For one, Sub M requires them to implement a recognized health and safety plan (as per 46 CFR 140.500) by July 22, 2019. For some, the associated requirements for tasks such as recordkeeping, incident reporting and the new rules around personal protective equipment will entail a significant shift in company culture. Subchapter M was drafted after extensive industry consultation, and in the knowledge that structured safety programs ultimately pay dividends to the owners who employ them.
Most regulations, especially ones that are as comprehensive as Subchapter M, compel operators to go through a natural period of interpretation and adjustment. In that context, the discovery of deficiencies with respect to compliance is a relatively common occurrence as they adjust their fleets and work practices to the new regime.
What Can You Expect?
With about four months left until Sub M Parts 140-144 enter into force, here are some common, garden-variety deficiencies that ABS is seeing (not necessarily in order of frequency): 
  • Maximum Allowable Working Pressure is not indicated on the ship’s pressure vessels
  • Vessels operating inside the boundary line are unable to display proper navigation lights and day shapes
  • Vessels operating on rivers not carrying visual distress signals
  • Main fire-control panels located in the engine room, and not at the operating station, as required
  • Engine room piping not color-coded
  • Vessels do not meet the two-hour requirement for emergency-lighting batteries
  • No positive means to close openings (e.g. for ventilation) into the engine room
  • No RPM gauges on or nearby required machinery (as per 46 CFR 143.230 (c))
  • Inoperable valves for remote fuel shut-off
  • Lifejackets not marked with the vessel’s name in block capital letters
Beyond discovered deficiencies; another compliance issue that frequently arises pertains to the clarification of the manning requirements posted on the COI. As this is to be determined by the OCMI, the TPO is not permitted to suggest safe manning levels for towing vessels. Hence, vessel owners going the TSMS route are encouraged to consult Marine Safety Manual Volume III and their local OCMI to establish this.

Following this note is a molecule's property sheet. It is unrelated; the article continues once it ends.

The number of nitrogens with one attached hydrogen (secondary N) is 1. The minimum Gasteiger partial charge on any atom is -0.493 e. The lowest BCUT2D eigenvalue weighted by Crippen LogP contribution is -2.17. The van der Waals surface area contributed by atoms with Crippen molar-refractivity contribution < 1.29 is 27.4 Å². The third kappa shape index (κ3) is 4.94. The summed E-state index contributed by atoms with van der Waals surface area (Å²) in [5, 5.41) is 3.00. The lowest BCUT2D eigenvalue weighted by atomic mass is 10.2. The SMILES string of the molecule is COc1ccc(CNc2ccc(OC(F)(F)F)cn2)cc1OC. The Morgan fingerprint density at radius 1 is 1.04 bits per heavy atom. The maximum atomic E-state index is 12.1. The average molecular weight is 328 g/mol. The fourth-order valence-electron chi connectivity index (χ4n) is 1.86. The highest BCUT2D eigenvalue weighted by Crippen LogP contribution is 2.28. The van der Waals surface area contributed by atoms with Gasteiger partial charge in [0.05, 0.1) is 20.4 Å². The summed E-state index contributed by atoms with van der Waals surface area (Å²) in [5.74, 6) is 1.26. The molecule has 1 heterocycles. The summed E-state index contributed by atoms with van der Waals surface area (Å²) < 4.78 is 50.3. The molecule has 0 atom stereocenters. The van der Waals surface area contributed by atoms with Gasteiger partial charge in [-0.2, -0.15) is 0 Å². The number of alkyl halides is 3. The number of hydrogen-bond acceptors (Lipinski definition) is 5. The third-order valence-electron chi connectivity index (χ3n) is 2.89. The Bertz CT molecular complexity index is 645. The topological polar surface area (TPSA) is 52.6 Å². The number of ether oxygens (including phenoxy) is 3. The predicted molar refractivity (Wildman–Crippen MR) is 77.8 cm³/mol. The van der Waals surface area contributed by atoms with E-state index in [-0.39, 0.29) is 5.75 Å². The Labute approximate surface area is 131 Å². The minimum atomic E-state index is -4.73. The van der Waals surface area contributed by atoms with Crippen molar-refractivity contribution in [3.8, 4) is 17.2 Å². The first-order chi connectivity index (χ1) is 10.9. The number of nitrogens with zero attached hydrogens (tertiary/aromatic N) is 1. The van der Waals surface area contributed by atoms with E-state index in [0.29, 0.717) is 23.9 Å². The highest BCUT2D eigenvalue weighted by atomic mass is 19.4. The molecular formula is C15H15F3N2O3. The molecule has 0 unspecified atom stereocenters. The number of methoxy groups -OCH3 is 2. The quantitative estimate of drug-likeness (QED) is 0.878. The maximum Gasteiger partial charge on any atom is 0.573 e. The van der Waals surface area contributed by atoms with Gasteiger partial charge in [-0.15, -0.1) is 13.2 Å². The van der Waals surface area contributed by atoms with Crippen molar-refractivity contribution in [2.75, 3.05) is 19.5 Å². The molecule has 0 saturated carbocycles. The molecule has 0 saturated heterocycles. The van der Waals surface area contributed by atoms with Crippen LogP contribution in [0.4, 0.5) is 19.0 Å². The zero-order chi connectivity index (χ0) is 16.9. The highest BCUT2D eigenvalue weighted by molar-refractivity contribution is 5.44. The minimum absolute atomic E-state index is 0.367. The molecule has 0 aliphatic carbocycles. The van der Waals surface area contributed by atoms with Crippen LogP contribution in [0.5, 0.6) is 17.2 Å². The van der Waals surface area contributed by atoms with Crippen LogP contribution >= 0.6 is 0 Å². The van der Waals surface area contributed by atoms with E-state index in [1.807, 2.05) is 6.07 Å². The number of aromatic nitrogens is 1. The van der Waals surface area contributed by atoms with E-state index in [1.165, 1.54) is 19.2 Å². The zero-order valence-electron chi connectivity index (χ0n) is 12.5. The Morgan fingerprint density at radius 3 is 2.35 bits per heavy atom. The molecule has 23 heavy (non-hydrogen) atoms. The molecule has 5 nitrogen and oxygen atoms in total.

Looking Ahead
With some deadlines for compliance mere months away, the rush of business at national shipyards has been less pronounced than some had expected. From the TPO standpoint, activity levels have been steady for both new construction and repair work. The slower related activity levels at the yards are likely the result of recent clarification from the Coast Guard stating that vessels would not require a drydock credit and/or internal structural examination prior to being issued a COI.  
Owners of towing vessels that operate in salt-water environments for more than half of any 12-month period must dry dock their vessels every 2.5 years after they are awarded their initial COI. Vessels not exposed to saltwater over a similar period must dry dock once every five years after obtaining the COI. So while the yard’s Sub M-related activity may be quieter than anticipated at present, expectations are for a significant rise in related activity levels 30 months after the COIs are issued.
The keel-laying deadline for new vessels has passed and shipyards that are building vessels subject to Subchapter M must now meet the requirements for design verification. ABS is also providing this service for multiple owners and shipyards around the country.
The Author
Paul Hite is Senior surveyor and auditor with the American Bureau of Shipping (ABS).
(As published in the March 2018 edition of Marine News)
Marine News Magazine, page 20,  Mar 2018